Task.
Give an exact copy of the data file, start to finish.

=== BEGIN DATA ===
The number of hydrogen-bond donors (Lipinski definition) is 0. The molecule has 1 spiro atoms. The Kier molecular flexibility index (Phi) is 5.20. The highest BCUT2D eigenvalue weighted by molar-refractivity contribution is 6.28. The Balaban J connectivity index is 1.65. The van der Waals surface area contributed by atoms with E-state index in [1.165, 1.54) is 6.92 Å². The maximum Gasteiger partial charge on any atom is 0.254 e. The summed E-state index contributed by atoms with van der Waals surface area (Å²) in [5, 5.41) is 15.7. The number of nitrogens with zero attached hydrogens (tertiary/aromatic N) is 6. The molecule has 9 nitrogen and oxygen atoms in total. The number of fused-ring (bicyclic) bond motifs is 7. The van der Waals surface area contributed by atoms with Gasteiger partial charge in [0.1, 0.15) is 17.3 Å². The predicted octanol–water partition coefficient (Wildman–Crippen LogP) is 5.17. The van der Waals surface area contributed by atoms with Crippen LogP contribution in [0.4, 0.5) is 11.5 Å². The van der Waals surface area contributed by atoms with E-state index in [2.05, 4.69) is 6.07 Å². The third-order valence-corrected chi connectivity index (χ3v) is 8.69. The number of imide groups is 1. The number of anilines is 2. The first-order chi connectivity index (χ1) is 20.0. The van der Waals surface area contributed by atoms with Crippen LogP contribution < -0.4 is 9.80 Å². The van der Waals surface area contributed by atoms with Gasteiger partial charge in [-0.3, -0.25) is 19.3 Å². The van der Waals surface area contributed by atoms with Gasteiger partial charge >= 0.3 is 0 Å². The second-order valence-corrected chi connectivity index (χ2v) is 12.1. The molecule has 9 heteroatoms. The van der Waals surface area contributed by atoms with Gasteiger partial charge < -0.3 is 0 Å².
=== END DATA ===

The number of hydrogen-bond donors (Lipinski definition) is 0. The molecule has 1 spiro atoms. The Kier molecular flexibility index (Phi) is 5.20. The highest BCUT2D eigenvalue weighted by molar-refractivity contribution is 6.28. The Balaban J connectivity index is 1.65. The van der Waals surface area contributed by atoms with E-state index in [1.165, 1.54) is 6.92 Å². The maximum Gasteiger partial charge on any atom is 0.254 e. The summed E-state index contributed by atoms with van der Waals surface area (Å²) in [5, 5.41) is 15.7. The number of nitrogens with zero attached hydrogens (tertiary/aromatic N) is 6. The molecule has 9 nitrogen and oxygen atoms in total. The number of fused-ring (bicyclic) bond motifs is 7. The van der Waals surface area contributed by atoms with Gasteiger partial charge in [0.1, 0.15) is 17.3 Å². The predicted octanol–water partition coefficient (Wildman–Crippen LogP) is 5.17. The van der Waals surface area contributed by atoms with Crippen LogP contribution in [0.4, 0.5) is 11.5 Å². The van der Waals surface area contributed by atoms with E-state index in [2.05, 4.69) is 6.07 Å². The third-order valence-corrected chi connectivity index (χ3v) is 8.69. The number of imide groups is 1. The number of anilines is 2. The first-order chi connectivity index (χ1) is 20.0. The van der Waals surface area contributed by atoms with Crippen LogP contribution < -0.4 is 9.80 Å². The van der Waals surface area contributed by atoms with Gasteiger partial charge in [-0.3, -0.25) is 19.3 Å². The van der Waals surface area contributed by atoms with Gasteiger partial charge >= 0.3 is 0 Å². The second-order valence-corrected chi connectivity index (χ2v) is 12.1. The molecule has 9 heteroatoms. The van der Waals surface area contributed by atoms with Gasteiger partial charge < -0.3 is 0 Å².